- Halibut: 24 mg magnesium (6% DV) per 3 ounces, cooked
- Low-fat Greek Yogurt: 22 mg magnesium (5% DV) per 7 ounces
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Top 10 Foods Highest in Magnesium
Data Sources and References
- U.S. Agricultural Research Service Food Data Central
- Office Of Dietary Supplements Fact Sheet on Magnesium
- Appel LJ. Nonpharmacologic therapies that reduce blood pressure: A fresh perspective. Clin Cardiol 1999;22:1111-5.
- Simopoulos AP. The nutritional aspects of hypertension. Compr Ther 1999;25:95-100.
- Appel LJ, Moore TJ, Obarzanek E, Vollmer WM, Svetkey LP, Sacks FM, Bray GA, Vogt TM, Cutler JA, Windhauser MM, Lin PH, Karanja N. A clinical trial of the effects of dietary patterns on blood pressure. N Engl J Med 1997;336:1117-24.
- Saris NE, Mervaala E, Karppanen H, Khawaja JA, Lewenstam A. Magnesium: an update on physiological, clinical, and analytical aspects. Clinica Chimica Acta 2000;294:1-26.
- Institute of Medicine. Food and Nutrition Board. Dietary Reference Intakes: Calcium, Phosphorus, Magnesium, Vitamin D and Fluoride. National Academy Press. Washington, DC, 1999.
- Paolisso G, Sgambato S, Gambardella A, Pizza G, Tesauro P, Varricchio H, D’Onofrio F. Daily magnesium supplements improve glucose handling in elderly subjects. Am J Clin Nutr 1992;55:1161-7.
- Altura BM and Altura BT. Magnesium and cardiovascular biology: Cell Mol Biol Res 1995;41:347-59.
- Ford ES. Serum magnesium and ischaemic heart disease: Findings from a national sample of US adults. Intl J of Epidem 1999;28:645-51.
- Liao F, Folsom A, Brancati F. Is low magnesium concentration a risk factor for coronary heart disease? The Atherosclerosis Risk in Communities (ARIC) Study. Am Heart J 1998;136:480-90.
- Ascherio A, Rimm EB, Hernan MA, Giovannucci EL, Kawachi I, Stampfer MJ, Willett WC. Intake of potassium, magnesium, calcium, and fiber and risk of stroke among US men. Circulation 1998;98:1198-204.
- Elisaf M, Milionis H, Siamopoulos K.Hypomagnesemic hypokalemia and hypocalcemia: Clinical and laboratory characteristics. Mineral Electrolyte Metab 1997;23:105-12.
- Mauskop A, Altura BM. Role of magnesium in the pathogenesis and treatment of migraines. Clin Neurosci. 1998;5(1):24-27.
- Peikert A, Wilimzig C, Kohne-Volland R. Prophylaxis of migraine with oral magnesium: results from a prospective, multi-center, placebo-controlled and double-blind randomized study. Cephalalgia. 1996;16(4):257-263.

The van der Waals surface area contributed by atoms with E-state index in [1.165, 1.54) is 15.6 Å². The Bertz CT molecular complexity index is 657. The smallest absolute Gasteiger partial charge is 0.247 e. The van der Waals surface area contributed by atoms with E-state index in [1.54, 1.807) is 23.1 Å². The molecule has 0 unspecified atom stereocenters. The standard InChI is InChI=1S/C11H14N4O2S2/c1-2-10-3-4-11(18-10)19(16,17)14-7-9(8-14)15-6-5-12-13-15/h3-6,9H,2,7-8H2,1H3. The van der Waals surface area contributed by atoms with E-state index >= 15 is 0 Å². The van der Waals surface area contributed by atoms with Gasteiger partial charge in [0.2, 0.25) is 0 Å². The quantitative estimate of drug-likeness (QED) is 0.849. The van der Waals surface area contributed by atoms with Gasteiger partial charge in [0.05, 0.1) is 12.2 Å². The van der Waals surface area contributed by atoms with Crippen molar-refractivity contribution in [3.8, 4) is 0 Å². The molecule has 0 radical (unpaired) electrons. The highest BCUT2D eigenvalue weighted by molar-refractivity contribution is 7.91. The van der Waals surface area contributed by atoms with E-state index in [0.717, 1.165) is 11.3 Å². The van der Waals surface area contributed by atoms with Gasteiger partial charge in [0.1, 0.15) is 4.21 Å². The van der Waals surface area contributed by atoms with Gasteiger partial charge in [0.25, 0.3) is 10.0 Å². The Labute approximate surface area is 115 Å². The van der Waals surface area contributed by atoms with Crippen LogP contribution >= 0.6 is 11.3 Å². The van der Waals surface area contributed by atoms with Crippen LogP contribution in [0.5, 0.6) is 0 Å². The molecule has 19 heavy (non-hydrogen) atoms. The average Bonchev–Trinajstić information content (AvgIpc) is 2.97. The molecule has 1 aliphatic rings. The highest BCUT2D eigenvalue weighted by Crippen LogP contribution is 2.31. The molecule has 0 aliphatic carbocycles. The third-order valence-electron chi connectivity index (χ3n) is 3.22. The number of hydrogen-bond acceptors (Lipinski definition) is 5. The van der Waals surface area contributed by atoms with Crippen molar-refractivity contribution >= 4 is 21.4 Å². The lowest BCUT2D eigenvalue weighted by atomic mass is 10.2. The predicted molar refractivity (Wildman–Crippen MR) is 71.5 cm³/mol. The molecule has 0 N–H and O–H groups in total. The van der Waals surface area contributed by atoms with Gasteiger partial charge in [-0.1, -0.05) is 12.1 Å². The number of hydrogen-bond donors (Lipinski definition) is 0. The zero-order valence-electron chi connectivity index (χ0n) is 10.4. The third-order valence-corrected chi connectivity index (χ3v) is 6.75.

- Pfaffenrath V, Wessely P, Meyer C, et al. Magnesium in the prophylaxis of migraine–a double-blind placebo-controlled study. Cephalalgia. 1996;16(6):436-440.
- Wang F, Van Den Eeden SK, Ackerson LM, Salk SE, Reince RH, Elin RJ. Oral magnesium oxide prophylaxis of frequent migrainous headache in children: a randomized, double-blind, placebo-controlled trial. 2003;43(6):601-610.
- Bendich A. The potential for dietary supplements to reduce premenstrual syndrome (PMS) symptoms. J Am Coll Nutr. 2000;19(1):3-12.
- Rude RK. Magnesium deficiency: A cause of heterogeneous disease in humans. J Bone Miner Res 1998;13:749-58.
- Rude KR. Magnesium metabolism and deficiency. Endocrinol Metab Clin North Am 1993;22:377-95.
- Kelepouris E and Agus ZS. Hypomagnesemia: Renal magnesium handling. Semin Nephrol 1998;18:58-73.
- Ramsay LE, Yeo WW, Jackson PR. Metabolic effects of diuretics. Cardiology 1994;84 Suppl 2:48-56.
- R. A. McCance, E. M. Widdowson, and H. Lehmann. The effect of protein intake on the absorption of calcium and magnesium. Biochem J. 1942 September; 36(7-9): 686-691.
- FDA Drug Safety Communication: Low magnesium levels can be associated with long-term use of Proton Pump Inhibitor drugs (PPIs)
- Lajer H and Daugaard G. Cisplatin and hypomagnesemia. Ca Treat Rev 1999;25:47-58.
- Spencer H, Norris C, Williams D.Inhibitory effects of zinc on magnesium balance and magnesium absorption in man. J Am Coll Nutr. 1994 Oct;13(5):479-84.